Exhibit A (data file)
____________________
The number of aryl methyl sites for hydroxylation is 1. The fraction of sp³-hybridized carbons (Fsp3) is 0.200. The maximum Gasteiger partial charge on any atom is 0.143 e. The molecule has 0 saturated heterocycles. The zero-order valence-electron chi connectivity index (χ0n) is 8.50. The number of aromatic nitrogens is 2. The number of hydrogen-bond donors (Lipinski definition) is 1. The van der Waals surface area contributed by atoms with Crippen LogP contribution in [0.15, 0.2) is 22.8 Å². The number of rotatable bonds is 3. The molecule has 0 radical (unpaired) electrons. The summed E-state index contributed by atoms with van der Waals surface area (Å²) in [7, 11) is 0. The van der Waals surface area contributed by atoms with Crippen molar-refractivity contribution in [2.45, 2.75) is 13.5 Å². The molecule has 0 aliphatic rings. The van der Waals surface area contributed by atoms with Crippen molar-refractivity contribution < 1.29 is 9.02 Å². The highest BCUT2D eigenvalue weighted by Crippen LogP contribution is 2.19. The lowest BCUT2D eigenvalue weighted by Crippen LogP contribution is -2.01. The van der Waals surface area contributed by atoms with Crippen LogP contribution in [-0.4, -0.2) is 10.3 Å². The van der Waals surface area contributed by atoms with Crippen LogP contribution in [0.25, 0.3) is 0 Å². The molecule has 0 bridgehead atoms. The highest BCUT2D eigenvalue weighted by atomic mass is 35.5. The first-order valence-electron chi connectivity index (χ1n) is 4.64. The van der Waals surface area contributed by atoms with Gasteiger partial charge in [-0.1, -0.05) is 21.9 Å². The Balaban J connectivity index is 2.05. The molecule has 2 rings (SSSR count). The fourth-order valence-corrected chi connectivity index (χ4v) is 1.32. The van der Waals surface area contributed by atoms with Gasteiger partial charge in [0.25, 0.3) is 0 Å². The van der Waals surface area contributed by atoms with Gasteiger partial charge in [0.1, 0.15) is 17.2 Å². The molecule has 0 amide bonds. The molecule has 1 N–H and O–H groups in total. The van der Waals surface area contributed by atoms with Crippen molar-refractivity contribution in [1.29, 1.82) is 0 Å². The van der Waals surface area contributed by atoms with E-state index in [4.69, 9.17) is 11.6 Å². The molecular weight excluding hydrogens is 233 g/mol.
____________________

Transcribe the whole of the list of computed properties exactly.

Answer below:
The number of aryl methyl sites for hydroxylation is 1. The fraction of sp³-hybridized carbons (Fsp3) is 0.200. The maximum Gasteiger partial charge on any atom is 0.143 e. The molecule has 0 saturated heterocycles. The zero-order valence-electron chi connectivity index (χ0n) is 8.50. The number of aromatic nitrogens is 2. The number of hydrogen-bond donors (Lipinski definition) is 1. The van der Waals surface area contributed by atoms with Crippen LogP contribution in [0.15, 0.2) is 22.8 Å². The number of rotatable bonds is 3. The molecule has 0 radical (unpaired) electrons. The summed E-state index contributed by atoms with van der Waals surface area (Å²) in [7, 11) is 0. The van der Waals surface area contributed by atoms with Crippen molar-refractivity contribution in [2.45, 2.75) is 13.5 Å². The molecule has 0 aliphatic rings. The van der Waals surface area contributed by atoms with Crippen molar-refractivity contribution < 1.29 is 9.02 Å². The highest BCUT2D eigenvalue weighted by Crippen LogP contribution is 2.19. The lowest BCUT2D eigenvalue weighted by Crippen LogP contribution is -2.01. The van der Waals surface area contributed by atoms with Crippen LogP contribution in [-0.4, -0.2) is 10.3 Å². The van der Waals surface area contributed by atoms with Crippen LogP contribution in [0.25, 0.3) is 0 Å². The molecule has 0 bridgehead atoms. The highest BCUT2D eigenvalue weighted by atomic mass is 35.5. The first-order valence-electron chi connectivity index (χ1n) is 4.64. The van der Waals surface area contributed by atoms with Gasteiger partial charge in [-0.1, -0.05) is 21.9 Å². The Balaban J connectivity index is 2.05. The molecule has 2 rings (SSSR count). The fourth-order valence-corrected chi connectivity index (χ4v) is 1.32. The van der Waals surface area contributed by atoms with Gasteiger partial charge in [0.25, 0.3) is 0 Å². The van der Waals surface area contributed by atoms with Gasteiger partial charge in [0.1, 0.15) is 17.2 Å². The molecule has 0 amide bonds. The molecule has 1 N–H and O–H groups in total. The van der Waals surface area contributed by atoms with Crippen molar-refractivity contribution in [1.29, 1.82) is 0 Å². The van der Waals surface area contributed by atoms with E-state index in [4.69, 9.17) is 11.6 Å². The molecular weight excluding hydrogens is 233 g/mol.